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H55 & H57 Motherboard Roundup Review

jlqrb    -   June 18, 2010
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Conclusion:

With very little separating the H55 and H57 chipsets it is hard to recommend one of these products over another. All come packed with good performance, plenty of features and a price that reflects their positioning in the market. So ultimately it comes down to your specific needs and budget. Below we are going to take an individual look at each board so you can better see which one might best fit your needs.

Gigabyte H55M-UBB3:

The Gigabyte H55M-USB3 was one of the motherboards that really impressed me during the roundup. It uses an mATX form factor and a very reasonable retail price. But still manages to include a high quality VRM that allowed me to overclock very well. In fact, this board was able to increase the Intel 661 processors core frequency up to 4.5GHz, which was only duplicated by one other motherboard in the roundup. It was also the only H55 motherboard to support memory beyond 1333MHz and come with an on-board chips for RAID and USB 3.0 support. These all made this board stand out, but perhaps best of all is that it retails for just over $100. This places the board nicely in the mainstream making it a strong option for any HTPC or budget gaming rig.

 

ASUS P7H57D-V EVO:

The ASUS P7H57D-V EVO is the most feature package motherboard in the roundup and as such it has the highest price point. However, when looking at all the features that this board offers it is hard to say that it's not worth it. This is the only board that comes with on-board SATA 3.0 ports for super faster transfer speeds of 6Gb/s. It also comes with amazing overclocking headroom and the ability to run both CrossFireX and SLI when using a Lynnfield processor. Additionally, this board has the best 3D performance out of all of the boards in the roundup. During the testing process it was this model that continuously achieved the highest frames per second and had the best results in 3D benchmarking programs. So really, there is very little to dislike about this board and all its high-end features should make it very appealing to gamers and enthusiasts.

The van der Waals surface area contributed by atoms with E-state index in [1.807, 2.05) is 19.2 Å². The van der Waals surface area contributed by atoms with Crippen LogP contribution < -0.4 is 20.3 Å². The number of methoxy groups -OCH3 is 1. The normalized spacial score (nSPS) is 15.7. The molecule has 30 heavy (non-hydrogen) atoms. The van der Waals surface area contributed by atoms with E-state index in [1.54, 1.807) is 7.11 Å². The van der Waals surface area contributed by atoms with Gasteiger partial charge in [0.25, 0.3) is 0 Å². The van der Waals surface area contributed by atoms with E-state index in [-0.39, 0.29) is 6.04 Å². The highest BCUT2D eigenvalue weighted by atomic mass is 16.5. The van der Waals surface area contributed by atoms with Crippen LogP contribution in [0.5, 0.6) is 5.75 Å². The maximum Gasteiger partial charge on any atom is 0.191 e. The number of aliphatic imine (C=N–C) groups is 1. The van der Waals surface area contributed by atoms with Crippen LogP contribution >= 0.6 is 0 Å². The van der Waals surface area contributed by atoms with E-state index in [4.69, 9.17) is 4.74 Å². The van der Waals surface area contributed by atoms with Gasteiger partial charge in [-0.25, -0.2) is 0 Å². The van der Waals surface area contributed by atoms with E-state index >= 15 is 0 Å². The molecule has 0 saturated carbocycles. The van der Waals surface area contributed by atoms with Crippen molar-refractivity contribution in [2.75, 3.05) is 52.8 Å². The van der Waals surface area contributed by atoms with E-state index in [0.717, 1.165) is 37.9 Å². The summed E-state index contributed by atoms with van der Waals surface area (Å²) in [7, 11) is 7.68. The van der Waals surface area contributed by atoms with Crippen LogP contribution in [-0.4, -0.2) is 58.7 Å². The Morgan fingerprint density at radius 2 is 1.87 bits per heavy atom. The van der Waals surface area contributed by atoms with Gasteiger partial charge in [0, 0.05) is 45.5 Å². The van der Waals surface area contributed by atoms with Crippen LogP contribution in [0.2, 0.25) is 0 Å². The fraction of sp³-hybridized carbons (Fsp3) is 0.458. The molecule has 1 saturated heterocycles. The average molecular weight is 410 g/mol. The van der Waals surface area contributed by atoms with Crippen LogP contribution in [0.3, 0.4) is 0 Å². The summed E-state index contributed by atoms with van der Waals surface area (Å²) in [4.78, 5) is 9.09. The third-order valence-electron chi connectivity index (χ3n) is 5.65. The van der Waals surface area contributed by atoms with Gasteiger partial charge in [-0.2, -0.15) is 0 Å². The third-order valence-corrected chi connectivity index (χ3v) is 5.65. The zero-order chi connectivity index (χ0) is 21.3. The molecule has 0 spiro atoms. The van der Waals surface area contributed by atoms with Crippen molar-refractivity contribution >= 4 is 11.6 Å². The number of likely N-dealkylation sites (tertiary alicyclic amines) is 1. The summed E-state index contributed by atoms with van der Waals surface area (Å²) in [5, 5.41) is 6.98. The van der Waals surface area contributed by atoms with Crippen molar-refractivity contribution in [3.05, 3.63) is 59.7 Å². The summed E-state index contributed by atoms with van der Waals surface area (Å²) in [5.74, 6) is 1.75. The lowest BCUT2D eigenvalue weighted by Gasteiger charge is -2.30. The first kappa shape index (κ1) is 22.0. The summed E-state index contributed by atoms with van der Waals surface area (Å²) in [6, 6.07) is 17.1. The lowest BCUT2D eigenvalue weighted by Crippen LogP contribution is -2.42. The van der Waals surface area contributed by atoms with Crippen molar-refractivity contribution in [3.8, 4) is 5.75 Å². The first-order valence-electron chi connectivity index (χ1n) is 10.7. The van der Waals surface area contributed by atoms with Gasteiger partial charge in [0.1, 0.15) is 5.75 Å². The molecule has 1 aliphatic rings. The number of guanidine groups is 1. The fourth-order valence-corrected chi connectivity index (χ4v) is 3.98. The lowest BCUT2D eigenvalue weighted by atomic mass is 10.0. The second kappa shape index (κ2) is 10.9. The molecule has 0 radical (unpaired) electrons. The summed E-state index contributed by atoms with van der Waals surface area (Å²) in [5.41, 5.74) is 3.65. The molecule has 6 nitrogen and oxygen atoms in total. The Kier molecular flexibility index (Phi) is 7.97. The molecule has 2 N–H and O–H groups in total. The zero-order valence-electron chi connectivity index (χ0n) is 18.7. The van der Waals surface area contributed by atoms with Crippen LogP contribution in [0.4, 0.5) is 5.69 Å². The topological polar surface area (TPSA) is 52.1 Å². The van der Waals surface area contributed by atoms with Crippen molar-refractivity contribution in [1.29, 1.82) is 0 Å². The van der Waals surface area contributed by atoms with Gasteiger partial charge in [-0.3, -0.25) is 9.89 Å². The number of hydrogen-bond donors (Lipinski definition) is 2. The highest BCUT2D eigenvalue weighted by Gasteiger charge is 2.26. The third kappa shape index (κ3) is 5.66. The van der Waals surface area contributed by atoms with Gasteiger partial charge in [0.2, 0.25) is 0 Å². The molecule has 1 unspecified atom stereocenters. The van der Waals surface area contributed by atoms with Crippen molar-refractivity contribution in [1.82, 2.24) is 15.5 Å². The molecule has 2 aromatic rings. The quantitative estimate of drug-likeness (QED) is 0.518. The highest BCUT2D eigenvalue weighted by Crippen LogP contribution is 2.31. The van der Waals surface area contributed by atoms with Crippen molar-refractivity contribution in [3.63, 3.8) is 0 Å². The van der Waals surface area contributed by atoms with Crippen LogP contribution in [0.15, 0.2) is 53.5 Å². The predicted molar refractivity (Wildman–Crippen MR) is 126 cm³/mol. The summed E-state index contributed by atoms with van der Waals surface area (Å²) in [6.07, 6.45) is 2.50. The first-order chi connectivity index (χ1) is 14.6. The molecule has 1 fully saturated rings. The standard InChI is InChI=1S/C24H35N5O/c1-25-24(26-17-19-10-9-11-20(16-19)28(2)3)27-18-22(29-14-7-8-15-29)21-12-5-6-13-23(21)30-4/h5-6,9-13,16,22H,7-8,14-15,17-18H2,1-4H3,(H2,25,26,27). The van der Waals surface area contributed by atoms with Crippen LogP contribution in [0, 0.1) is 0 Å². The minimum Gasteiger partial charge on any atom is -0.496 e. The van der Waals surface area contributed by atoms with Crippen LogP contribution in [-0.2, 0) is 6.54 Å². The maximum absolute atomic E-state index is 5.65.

ECS H55H-I:

For being such a small board the H55H-I packed quite a punch. This isn't to say that the board comes with all the bells and whistles of the more expensive models because it doesn't, but it has it where it counts, performance. This board was able to keep up with the more expensive motherboards at stock and even though it couldn't reach the same overclocking results as the Gigabyte and ASUS boards, it did clock the Intel 661 beyond 4GHz. Not too bad for a board that uses the Mini-ITX form factor. So not only do you get great performance but you get it in a board that can fit into virtually any SFF case. Also, since ECS has eliminated many of the high-end features, this board retails for a very affordable $79.99, making it an amazing choice for HTPC builders looking for a solid performer.

 

ECS H55H-CM:

The ECS H55H-CM is an entry-level offering and in terms of performance and features it shows. This is not to say this is not a capable motherboard, but during our testing it did not perform at the same level as the others. This was due to a total lack of voltage options. Without the ability to change the DRAM voltage I couldn't get my DDR3 memory to run at stock settings and as such the performance suffered. This was again true when it came to overclocking. With no way to adjust the voltage level of the processor this board was only capable of a very weak overclock, allowing the other boards to leave it in the dust. Though all of this is to be expected as this board isn't a product that is geared toward the high-end market. It is a mainstream offering and it has features that reflect that. Also, with a retail price of $75.99 it might be easy to overlook the drawbacks and accept this product for what it is: a very capable board that will get you decent results at an affordable price.

 

No Award

 

ECS H57H-MUS:

The ECS H57H-MUS was a one of two motherboards in the roundup that uses that H57 chipset. Even though there is not a large difference between the H57 and H55, it does offer the end-user the ability to use RAID, which can increase the performance of your system. Additionally, this board offers expansion cards that add support for USB 3.0 and SATA 3.0 technologies. So you get more feautres than most mainstream users will need, good performance and decent overclocking potential. All of this makes this a great overall package that is well worth the $149.99 retail price.




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